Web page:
Scientists have known that increases in numbers of juvenile blue crabs can lead to increases in adults and associated fishery harvests. It has been less clear whether the number of megalopae (postlarvae) returning to the coast each year regulates the number of juveniles and adults.
My latest paper, published recently in the journal Fisheries Oceanography, describes a pattern in which higher numbers of megalopae arriving at the coast in Beaufort, North Carolina result in higher fishery landings and a greater number of fishing trips in the Pamlico Sound 2 years later when those crabs have matured. This pattern was only true for years in which salinity was relatively low (rainy years) in Pamlico Sound. In dry years, when salinity was relatively high, an increase in the number of megalopae only resulted in small increases in the catch of crabs per fishing trip, but did not affect the total number of landings or fishing trips. During dry years, fishery landings appear to remain low regardless of the number of megalopae because fishing is never good enough for part-time fishers to put much effort into fishing.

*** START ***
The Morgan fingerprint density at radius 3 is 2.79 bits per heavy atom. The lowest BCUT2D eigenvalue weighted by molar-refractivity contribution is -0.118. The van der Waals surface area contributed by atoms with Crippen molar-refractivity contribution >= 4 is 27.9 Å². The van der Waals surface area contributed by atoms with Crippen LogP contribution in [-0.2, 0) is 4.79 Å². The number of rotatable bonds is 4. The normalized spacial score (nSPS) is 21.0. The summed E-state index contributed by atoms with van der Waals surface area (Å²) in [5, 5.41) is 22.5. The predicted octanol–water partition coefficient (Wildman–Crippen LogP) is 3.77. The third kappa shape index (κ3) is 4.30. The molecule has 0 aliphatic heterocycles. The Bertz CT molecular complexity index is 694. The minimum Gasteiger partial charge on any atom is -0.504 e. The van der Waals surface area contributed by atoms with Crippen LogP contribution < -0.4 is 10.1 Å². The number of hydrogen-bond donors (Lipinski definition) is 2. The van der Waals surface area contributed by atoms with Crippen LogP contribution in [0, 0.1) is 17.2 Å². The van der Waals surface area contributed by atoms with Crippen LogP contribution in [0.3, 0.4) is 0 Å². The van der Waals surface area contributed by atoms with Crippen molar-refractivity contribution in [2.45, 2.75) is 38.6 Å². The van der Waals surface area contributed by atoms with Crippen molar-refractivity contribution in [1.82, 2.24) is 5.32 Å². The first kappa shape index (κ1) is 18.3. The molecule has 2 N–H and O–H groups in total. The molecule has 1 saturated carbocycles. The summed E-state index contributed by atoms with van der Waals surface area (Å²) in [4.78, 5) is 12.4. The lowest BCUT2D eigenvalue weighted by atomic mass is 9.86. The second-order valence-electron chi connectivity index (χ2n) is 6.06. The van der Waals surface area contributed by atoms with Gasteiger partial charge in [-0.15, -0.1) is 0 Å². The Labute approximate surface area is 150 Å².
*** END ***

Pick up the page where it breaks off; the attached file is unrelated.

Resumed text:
It appears, then, that good and bad years for blue crab fishing in the Pamlico Sound are determined by the number of megalopae arriving at the coast, but fishing will only be very good if you have both high numbers of megalopae and low salinity (high rainfall).